With the opening of a public comment period on Feb. 26, the Pennsylvania Department of Environmental Protection (DEP) took a step closer to establishing thresholds for per-and poly-fluoroalkyl substances (PFAS) in drinking water–chemicals linked to multiple health problems.
If enacted, those standards would be tighter than those in the U.S. Environmental Protection Agency’s (EPA) 2016 health advisory and bear relevance to the struggles of residents in Montgomery and Bucks Counties, where PFAS chemicals infiltrated groundwater supplies due to decades-long military base operations.
The proposed DEP rule would set maximum contaminant levels (MCLs) for two classes of PFAS chemicals, perfluorooctane sulfonic acid (PFOS) and perfluorooctanoic acid (PFOA), which have the most numerous associations with damaging health conditions, including kidney cancer, developmental disorders, and high cholesterol.
PFAS chemicals in firefighting foam used at the Naval Air Warfare Center in Warminster and Naval Air Station Joint Reserve Base in Willow Grove (both now closed) are considered the principal source of PFAS contamination in these communities.
Hope Grosse, a co-founder of the Buxmont Coalition for Safer Water, has lived most of her life near the bases. She drank the local water and as a child used to enjoy watching the thrice-weekly military firefighting drills, during which plumes of chemical-laden smoke drifted across into her neighborhood.
She blames the numerous health problems in her family, neighbors, and lifetime acquaintances on the prevalence of PFAS compounds in water supplies in Bucks and Montgomery Counties.
“I have had a lifetime exposure to PFAS and a lot of other chemicals, and the combination of these is frightening. I had stage IV melanoma cancer, my father died of a brain tumor, and all of our animals died (prematurely). Our federal government should be handling this as an emergency,” she said.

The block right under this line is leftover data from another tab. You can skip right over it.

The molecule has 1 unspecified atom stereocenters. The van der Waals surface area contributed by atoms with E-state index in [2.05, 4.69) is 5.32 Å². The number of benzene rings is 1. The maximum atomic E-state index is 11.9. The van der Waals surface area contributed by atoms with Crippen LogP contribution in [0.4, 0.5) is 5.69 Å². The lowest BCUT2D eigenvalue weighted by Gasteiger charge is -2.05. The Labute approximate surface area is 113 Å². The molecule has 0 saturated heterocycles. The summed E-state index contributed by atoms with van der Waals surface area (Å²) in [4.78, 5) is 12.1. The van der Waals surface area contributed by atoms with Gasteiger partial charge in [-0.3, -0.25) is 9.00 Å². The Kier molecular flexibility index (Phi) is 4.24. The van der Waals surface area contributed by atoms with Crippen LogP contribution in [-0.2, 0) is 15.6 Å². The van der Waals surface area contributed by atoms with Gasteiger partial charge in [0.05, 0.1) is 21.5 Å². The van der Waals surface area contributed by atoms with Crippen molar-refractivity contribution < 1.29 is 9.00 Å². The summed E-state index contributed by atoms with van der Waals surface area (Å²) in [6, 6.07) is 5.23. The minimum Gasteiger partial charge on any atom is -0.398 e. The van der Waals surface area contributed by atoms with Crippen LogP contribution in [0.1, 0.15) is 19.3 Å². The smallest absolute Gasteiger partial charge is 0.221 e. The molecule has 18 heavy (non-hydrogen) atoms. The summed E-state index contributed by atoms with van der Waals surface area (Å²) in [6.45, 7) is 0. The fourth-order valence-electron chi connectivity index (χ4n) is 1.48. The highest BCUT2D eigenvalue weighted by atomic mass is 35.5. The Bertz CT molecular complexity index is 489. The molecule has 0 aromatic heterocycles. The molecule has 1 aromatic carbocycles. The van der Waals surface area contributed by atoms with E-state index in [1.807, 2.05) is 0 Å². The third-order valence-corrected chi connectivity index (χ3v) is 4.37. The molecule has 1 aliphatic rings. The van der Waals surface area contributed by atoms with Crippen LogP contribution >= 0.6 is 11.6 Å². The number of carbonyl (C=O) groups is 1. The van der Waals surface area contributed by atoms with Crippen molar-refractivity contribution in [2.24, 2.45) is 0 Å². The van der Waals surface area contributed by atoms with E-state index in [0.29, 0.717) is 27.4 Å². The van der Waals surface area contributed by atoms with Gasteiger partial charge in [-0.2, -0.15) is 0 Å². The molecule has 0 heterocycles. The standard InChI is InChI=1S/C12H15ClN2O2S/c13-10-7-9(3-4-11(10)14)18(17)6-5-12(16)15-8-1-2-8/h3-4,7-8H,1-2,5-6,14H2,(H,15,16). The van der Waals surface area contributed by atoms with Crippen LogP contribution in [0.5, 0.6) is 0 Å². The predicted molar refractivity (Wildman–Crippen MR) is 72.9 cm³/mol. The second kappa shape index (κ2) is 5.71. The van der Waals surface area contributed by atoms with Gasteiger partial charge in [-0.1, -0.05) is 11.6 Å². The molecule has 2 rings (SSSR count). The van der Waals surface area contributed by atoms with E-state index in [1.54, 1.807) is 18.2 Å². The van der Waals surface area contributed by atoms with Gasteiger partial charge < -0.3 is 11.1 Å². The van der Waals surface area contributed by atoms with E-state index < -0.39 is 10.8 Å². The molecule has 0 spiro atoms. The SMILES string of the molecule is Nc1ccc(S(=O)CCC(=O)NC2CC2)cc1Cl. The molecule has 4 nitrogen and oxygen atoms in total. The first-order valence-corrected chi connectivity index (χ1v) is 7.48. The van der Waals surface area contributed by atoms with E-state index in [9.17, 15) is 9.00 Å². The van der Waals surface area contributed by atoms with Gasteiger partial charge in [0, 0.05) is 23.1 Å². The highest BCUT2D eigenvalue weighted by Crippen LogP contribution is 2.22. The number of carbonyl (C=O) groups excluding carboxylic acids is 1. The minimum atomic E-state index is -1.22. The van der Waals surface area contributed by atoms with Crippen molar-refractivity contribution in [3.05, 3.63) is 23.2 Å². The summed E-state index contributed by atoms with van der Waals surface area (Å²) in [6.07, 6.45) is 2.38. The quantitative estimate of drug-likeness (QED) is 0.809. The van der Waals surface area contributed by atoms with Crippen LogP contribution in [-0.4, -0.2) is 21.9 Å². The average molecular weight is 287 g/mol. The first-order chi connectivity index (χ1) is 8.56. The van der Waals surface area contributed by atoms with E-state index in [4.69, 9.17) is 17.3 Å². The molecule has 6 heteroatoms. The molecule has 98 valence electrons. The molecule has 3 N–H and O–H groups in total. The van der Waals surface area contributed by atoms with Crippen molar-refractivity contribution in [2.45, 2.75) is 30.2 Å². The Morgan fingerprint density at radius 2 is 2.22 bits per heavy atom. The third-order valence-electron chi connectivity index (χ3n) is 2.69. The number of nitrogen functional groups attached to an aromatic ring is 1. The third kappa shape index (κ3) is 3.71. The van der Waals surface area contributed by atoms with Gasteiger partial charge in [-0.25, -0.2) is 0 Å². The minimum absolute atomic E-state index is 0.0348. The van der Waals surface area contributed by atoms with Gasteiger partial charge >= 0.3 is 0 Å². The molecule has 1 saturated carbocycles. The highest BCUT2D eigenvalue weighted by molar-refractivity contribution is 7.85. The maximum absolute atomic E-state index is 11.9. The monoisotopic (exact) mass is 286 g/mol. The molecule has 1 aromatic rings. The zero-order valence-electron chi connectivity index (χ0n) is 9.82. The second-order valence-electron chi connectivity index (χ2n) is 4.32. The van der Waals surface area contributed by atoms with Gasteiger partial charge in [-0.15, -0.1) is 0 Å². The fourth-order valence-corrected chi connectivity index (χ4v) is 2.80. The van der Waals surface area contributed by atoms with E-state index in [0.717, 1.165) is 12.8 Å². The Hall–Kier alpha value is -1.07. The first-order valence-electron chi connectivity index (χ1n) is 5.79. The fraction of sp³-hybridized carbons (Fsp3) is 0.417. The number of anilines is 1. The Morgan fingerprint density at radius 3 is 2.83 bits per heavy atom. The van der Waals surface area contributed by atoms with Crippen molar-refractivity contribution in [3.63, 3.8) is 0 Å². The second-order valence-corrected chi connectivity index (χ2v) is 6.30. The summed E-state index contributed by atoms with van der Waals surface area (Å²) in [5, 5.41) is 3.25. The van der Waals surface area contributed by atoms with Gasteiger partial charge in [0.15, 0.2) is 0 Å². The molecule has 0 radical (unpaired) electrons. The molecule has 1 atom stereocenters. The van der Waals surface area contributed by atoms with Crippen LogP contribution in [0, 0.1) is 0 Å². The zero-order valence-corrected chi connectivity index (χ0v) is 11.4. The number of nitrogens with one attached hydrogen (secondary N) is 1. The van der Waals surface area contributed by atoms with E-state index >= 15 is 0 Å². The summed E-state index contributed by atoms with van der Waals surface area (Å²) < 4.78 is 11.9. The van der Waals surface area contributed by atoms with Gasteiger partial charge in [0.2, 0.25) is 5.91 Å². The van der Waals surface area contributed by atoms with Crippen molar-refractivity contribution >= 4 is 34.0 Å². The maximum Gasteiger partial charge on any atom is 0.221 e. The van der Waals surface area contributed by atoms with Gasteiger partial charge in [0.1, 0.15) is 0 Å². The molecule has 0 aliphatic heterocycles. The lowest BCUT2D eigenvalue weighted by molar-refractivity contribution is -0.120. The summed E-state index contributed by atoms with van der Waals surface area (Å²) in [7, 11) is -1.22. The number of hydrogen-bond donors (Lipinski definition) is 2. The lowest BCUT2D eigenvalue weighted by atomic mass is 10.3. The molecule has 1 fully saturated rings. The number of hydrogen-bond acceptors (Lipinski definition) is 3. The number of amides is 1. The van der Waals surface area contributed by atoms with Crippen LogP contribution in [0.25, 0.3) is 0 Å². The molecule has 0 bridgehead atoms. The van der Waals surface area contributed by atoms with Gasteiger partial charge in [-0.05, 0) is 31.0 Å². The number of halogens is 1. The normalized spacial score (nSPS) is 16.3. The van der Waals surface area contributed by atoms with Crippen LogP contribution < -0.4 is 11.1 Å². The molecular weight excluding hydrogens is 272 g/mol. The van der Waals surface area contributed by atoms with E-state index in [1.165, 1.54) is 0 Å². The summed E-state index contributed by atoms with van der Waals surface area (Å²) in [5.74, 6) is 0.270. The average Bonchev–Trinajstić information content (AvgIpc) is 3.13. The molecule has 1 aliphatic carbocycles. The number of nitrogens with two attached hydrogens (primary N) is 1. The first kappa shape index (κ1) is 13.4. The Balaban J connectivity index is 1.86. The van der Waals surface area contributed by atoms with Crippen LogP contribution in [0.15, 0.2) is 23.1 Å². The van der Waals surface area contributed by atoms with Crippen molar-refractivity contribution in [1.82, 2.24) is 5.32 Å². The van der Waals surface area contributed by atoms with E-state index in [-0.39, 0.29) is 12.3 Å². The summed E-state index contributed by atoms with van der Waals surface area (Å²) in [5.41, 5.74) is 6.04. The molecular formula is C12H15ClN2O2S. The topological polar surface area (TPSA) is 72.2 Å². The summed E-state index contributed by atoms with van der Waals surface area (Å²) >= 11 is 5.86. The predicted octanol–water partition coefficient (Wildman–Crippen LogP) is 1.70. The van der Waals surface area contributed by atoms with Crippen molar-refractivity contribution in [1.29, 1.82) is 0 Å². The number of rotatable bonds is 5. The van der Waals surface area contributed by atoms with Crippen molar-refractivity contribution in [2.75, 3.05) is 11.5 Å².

To better understand the health effects of PFAS exposure for base area residents and personnel in Bucks and Montgomery Counties, a team of investigators is leading the Pennsylvania PFAS Multi-site Health Study, which, among other things, will evaluate the connection between disease prevalence and blood serum PFAS levels in study participants.
Enrollment began in late 2021 but is lagging for children and families who have been difficult to recruit, according to study investigator Linda Morris Brown, MPH, DrPH, an epidemiologist. Participation involves one-time blood and urine sample collection and answering a set of health questions. Individual results will be provided to participants. Brown encourages peoples who lived or worked in the area between 2005 and 2017 to sign up. The phone number is (877) 267-2890.
“There have been very few studies in communities that had distinctive exposure sources, where they have somewhat elevated exposures relative to background levels that are more typical; this is one of the sites around the country that was selected for doing this research. What it will do is address directly the question of health effects from the levels of exposure” Brown said.
The DEP draft rule would set an MCL of 14 parts per trillion (ppt) for PFOA and an MCL of 18 ppt for PFOS. The EPA’s drinking water guideline, which is nonbinding, established a health advisory level of 70 ppt combined for PFOS and PFOA. The DEP’s proposed standards are very similar to ones established by the New Jersey DEP in June 2020. The Garden State has seen extensive PFAS contamination from military base activities and chemical plant production.
PFAS chemicals are carbon-chain compounds that are useful for their indestructible and non-slip qualities. They repel water and grease and resist heat degradation. Therefore, those substances are used in many industrial and consumer product applications and are present in a multitude of products, including clothing, carpeting, cooking pots and food liners. There are more than 4,700 PFAS compounds in existence.
“PFAS describes not just one chemical, but a whole array of different chemicals that have certain similar chemical structures and properties,” said David Savitz, Ph.D., an investigator with the Multi-site Health Study and a Brown University professor of epidemiology.
Rep. Todd Stephens (R-Montgomeryville), a resident of the Willow Grove area, described the groundwater contamination as being “largely under control,” due to water filtration and other mitigation measures carried out partly with grant money he sought from the Military Installation Remediation and Infrastructure Authority (MIRIA).
“These chemicals, once they’re in the ground, they don’t stay put. They travel in the aquifer. It’s not isolated to just one community. There’s a lot of remediation that’s been underway in the surrounding communities as well,” he said.
The EPA has faced criticism for its failure so far to take a tougher stand on PFAS chemicals. In 2021, the agency moved toward establishing a national drinking water standard for PFAS and improve monitoring, testing, and data collection for the compounds.